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What's Your Tax Bracket?

This story was updated on March 1, 2011.

Pop quiz: What's your tax bracket?

If you don't know which of the six brackets you're in, you're in good company. But you could be making some money goofs or paying too much in taxes as a result. "Figuring out your tax bracket is very simple," says Gil Charney, tax analyst at The Tax Institute at H&R Block. "And that number is key to every tax-related decision you make."

A quick tutorial: The U.S. tax system has graduated rates, which means you pay low tax rates on the first dollars you earn and progressively higher rates as your income goes up. If you file taxes jointly with your spouse, the first $16,750 you earn in 2010 is taxed at 10 percent; the next $51,250 is taxed at 15 percent; the next $69,300 at 25 percent and so on. The highest rate you pay is your marginal tax rate, often called your tax bracket.

Below, we’ve produced a full list of 2010 tax brackets for single people, married filing jointly and head of household. (Head of household status means you were unmarried on December 31, paid more than half the cost of keeping up your home, and a “qualifying person,” such as a child, lived in your home more than half the year.)

On December 17, 2010, the Tax Relief, Unemployment Insurance Reauthorization, and Job Creation Act of 2010 was signed into law. The law basically extended everything that was in place for another year.

Here are some of the differences for tax year 2011:

  • The $400 ($800 if married filing jointly) Making Work Pay Credit will expire.
  • The Social Security payroll tax rate will decrease by 2 percent, to 4.2 percent from 6.2 percent, for wages up to $106,800.
  • The self-employment tax will decrease by 2 percent, to 10.4 percent from 12.4 percent, on self-employment income up to $106,800.
  • The estate tax will return with a rate of 35% and a lifetime exclusion of $5 million for 2011 and 2012.
  • The personal exemption amount will increase to $3,700 (from $3,650 in 2010).
  • The 2011 standard deduction will be:

    --$5,800 for unmarried taxpayers or married taxpayers filing separately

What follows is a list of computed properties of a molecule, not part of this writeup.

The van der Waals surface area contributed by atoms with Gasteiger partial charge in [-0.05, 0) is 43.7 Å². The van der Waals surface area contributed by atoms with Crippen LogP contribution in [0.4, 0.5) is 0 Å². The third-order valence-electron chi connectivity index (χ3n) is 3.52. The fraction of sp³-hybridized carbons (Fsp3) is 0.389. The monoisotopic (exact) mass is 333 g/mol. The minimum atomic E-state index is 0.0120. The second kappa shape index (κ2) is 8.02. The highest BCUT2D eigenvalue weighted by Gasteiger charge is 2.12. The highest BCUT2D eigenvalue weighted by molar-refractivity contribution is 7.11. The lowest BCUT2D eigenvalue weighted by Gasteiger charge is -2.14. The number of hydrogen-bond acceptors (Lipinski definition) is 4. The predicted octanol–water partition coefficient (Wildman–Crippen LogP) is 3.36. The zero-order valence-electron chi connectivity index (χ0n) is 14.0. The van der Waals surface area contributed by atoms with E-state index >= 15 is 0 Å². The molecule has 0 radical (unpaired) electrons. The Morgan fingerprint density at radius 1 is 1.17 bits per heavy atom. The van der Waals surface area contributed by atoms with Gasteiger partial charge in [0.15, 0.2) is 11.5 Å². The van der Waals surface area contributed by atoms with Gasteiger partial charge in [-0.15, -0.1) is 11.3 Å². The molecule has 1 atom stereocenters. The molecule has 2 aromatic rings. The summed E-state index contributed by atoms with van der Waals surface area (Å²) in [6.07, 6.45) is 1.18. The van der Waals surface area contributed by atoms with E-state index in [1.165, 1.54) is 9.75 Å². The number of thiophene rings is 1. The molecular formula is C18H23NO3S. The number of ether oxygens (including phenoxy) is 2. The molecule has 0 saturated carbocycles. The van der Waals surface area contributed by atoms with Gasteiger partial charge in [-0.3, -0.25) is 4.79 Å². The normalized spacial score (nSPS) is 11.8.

--$11,600 for married taxpayers filing jointly

    --$8,500 for taxpayers filing as head of household.

Once you’ve figured out your bracket from these tables, you can better tackle the financial questions that follow.

Filing Status: Single

Filing Status: Married filing jointly

Filing Status: Head of household

1. Should you buy a municipal bond fund or a taxable bond fund?

There has been quite an uproar recently in the municipal bond market. It started when experts and analysts questioned the ability of fiscally depleted states and municipalities to repay their bond obligations in the aftermath of the Great Recession. The anxiety of bond-holders skyrocketed after analyst Meredith Whitney went on 60 Minutes and predicted widespread defaults in the municipal bond market. (Here is a great primer on munis; here is how a municipal default would work and here is a rebuttal to Whitney’s central thesis.)

Since that time, municipal bond prices have dropped, causing individual investors to question whether these assets deserve a place in their portfolios. Here’s a reminder of why municipal bonds might be worth considering.

Municipal bond interest is exempt from federal income taxes (and in some cases state taxes), but it generally make sense to buy a muni bond fund only if you’re in a high bracket. Otherwise, you might earn more, on an after-tax basis, with a taxable corporate or government bond fund.

Say you have $10,000 to invest and you’re choosing between a muni fund yielding 3 percent and a taxable corporate bond fund yielding 4.5 percent. The muni fund will produce $300 in tax-free income. If you’re in the 25 percent bracket, you’d earn more with that taxable fund: $338 after taxes. But if you’re in the 35 percent bracket, a muni fund would be a better bet because its $300 tax-free payout beats the $293 you’d earn after taxes with the taxable fund.

If you live in a high-tax state such as New York or California, buying a single-state muni fund can be even more beneficial since you don’t pay state or federal income taxes on the income.

To compare yields on taxable versus tax-exempt funds, calculate the muni fund’s taxable-equivalent yield — that’s the yield a taxable fund would have to pay to produce the same after-tax income. The formula is the muni yield divided by (1 minus your tax bracket)/100. You can use online calculators such as Vanguard’s to do this math.

2. Should you pay off your mortgage?

As a rule, the higher your tax bracket, the less money you’ll save by prepaying your mortgage. Reason: The higher your bracket, the more your mortgage interest deduction is worth to you. Say you have a $300,000, 30-year, 5 percent fixed-rate mortgage and are consider sending the bank an extra $100 a month from day one. You’d save $39,938 in interest over 30 years. Subtract the value of your mortgage interest deduction, however, and you’d wind up saving $29,954 over 30 years if you’re in the 25 percent bracket but only $25,960 if you’re in the 35 percent bracket. Rather than using after-tax money to pay down their mortgage, high earners are better off boosting their pre-tax 401(k) contributions, where the money will grow tax deferred.

MoneyWatch editor-at-large Jill Schlesinger contributed to this article.

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